|In this latest author to author, I’d love to introduce the lovely Sheryl Browne
Sheryl grew up in Birmingham, UK, where she studied Art & Design. She wears many hats: a partner in her own business, a mother, and a foster parent to disabled dogs. Creative in spirit, Sheryl has always had a passion for writing. She has previously been published in the US and writes Romantic Comedy because, as she puts it, “life is just too short to be miserable.”
Links: Website: www.sherylbrowne.com
Hmm? Well, born with a crayon in my hand possibly. I’m an artistic soul, secreting myself away from my siblings as a child to draw and paint in solitude. I loved anything colourful and visual, which would fire my imagination. Even as a toddler, I adored book covers and the illustrations therein. Later, Grimm’s Fairy Tales and The Chronicles of Narnia totally enchanted me. You’d never think it now – because I’m never the quiet one in a crowd, but I was little mouse as a youngster and not overconfident. So, it came as a complete shock – to my then school teacher, as well as me – when I was considered talented enough to take the entrance exam to art school at age eleven. Phewie. Still, I remained an introvert, drawing and scribbling away. I was totally rubbish at maths but, surprise, surprise, good at English. So good, apparently, that my English tutor – who famously said he never marked higher than 19/20 – marked my essay 21+/20. When he then went around the class asking us to comment on our essays, I just sat there, cheeks glowing like a set of brake lights and too timid to point out his obvious mistake. I’ll never forget the smile on his face when I did manage to speak up. Maybe he was trying to encourage me out of my shell. From thereon, I wrote like my life depended on it. My dad, who considered books in themselves to be works of art – woe betide anyone who turned down a page at the corner – continued to encourage me to read (I’m not sure Charles Dickens was suitable to my age group, though obviously I adored the characters) and I’ve been reading and writing ever since.
Real people inspire my writing, real life events and the turmoil of emotions that often goes with them. That said, I like to look at the humour in a situation. Not that I would laugh at people’s disasters. God knows, I’m a walking disaster myself (I’m the kind of person that breaks her ankle, goes to work on crutches – single parent with necessary day-job – and falls face-first off the bus!), so I’m looking to laugh with people, rather than at them. I want to squeeze someone’s hand when they’re sad and try to make them smile. Thus, my stories tend to be character led, often featuring children and teenagers with all their adolescent quirkiness. When I write, my aim is to leave someone with that all-important feel-good factor. It someone laughs, it makes me feel good, and is a fabulous way to measure whether I’ve succeeded.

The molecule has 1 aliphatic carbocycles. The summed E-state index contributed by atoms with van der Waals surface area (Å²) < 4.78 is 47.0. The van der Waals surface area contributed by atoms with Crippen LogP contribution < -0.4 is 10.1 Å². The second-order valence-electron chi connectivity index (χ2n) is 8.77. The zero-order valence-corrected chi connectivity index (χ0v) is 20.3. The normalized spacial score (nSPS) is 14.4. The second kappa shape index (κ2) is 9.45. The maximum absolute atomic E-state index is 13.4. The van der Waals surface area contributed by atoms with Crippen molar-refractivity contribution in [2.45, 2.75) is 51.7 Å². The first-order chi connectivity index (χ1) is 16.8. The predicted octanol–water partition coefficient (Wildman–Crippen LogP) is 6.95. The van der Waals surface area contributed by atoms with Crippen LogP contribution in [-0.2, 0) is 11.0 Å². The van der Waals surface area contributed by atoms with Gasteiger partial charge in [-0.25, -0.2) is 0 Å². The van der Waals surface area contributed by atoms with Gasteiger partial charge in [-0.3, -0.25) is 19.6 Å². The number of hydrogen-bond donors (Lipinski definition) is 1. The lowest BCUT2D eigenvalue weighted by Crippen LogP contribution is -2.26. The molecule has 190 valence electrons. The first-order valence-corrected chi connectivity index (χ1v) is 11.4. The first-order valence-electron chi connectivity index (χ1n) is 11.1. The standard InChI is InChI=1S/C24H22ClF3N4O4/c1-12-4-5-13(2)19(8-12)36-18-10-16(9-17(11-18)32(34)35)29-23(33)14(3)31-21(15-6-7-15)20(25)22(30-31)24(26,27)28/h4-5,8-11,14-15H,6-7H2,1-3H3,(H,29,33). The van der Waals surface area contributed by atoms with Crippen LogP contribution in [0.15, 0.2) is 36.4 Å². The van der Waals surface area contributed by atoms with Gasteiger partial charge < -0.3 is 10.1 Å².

My biggest ambition was to tackle my arachnophobia. I was so terrified of spiders, I moved house once, because they were just huge! I did it! Yay! Cognitive therapy cured me, thank God. My biggest ambition now, if I’m totally honest, would be able to sell enough books to justify my writing time, my me time. I don’t aspire to bestseller… OK, I lie, I do …but I would like to be able to say, I’m busy, without the tinge of guilt that goes with it – whilst quietly hoping my family would find the kitchen without the aid of a compass, of course.
Oh, and to marry George Clooney, obviously. He’s playing a bit hard to get, but I don’t give up easily.
Well, I have been previously published in the US which was fab, but I felt I’d made it when my current lovely publisher http://safkhetpublishing.com/ liked my style and asked me to write Recipes For Disaster for them. I was so nervous waiting for their feedback, I’d almost bitten my fingernails down to my elbows. And then they said Yes! They loved it! Music to a writer’s ears. Needless to say, I was euphoric. Rejection is part and parcel of being a writer. You have to try to use criticism positively, pull yourself up by your bootstraps and move on. Your confidence does dwindle sometimes though. Working with Safkhet has done wonders for mine.
I definitely switch genres, though it’s not something I would recommend unless you are exceptionally good at marketing yourself and possibly an already established writer. It tends to confuse people. However, because my stories are, as previously stated, character led, I tend to look at the dynamics of the family unit and what makes people tick. I suppose you might call the genre I write in when not doing rom-com, family thriller. I would certainly consider switching genres if asked to do so by someone who wanted to publish me! There is no bigger incentive for an author than to be recognised. What can I say? I’m a writer. I have to write.
Thanks so much, Elle, for interviewing me and indulging my ramblings!
My pleasure Sheryl!
She’s a single. He’s a widower. She wants him. He wants her. She wants to impress. So does he. There’s just one catch – she can’t cook. To get him, she needs to get past the big fish – his mother. Lucky her, she’s got an Ace up her sleeve and all she’s got to do is impress this one time. Bad luck, though, her new guy can’t cook either, her dog Rambo is on the loose and now they’ve got to pull off the big lunch at the club. Will it be a match made in heaven? Will they be able to pull off a culinary miracle? Will their combined efforts result in love at first bite? Or is it simply a Recipe for Disaster?
Pre-order your copy today, using the links below, to have it in your hands on Valentine’s Day!
Recipes for Disaster – Mix romantic comedy and step-by-step cooking instructions. Bake at 200 degrees for an entertaining read and handy guide. For more information, contact firstname.lastname@example.org
- Recipes for Disaster: Win a pinny just like the one on the cover! (safkhetpublishing.wordpress.com)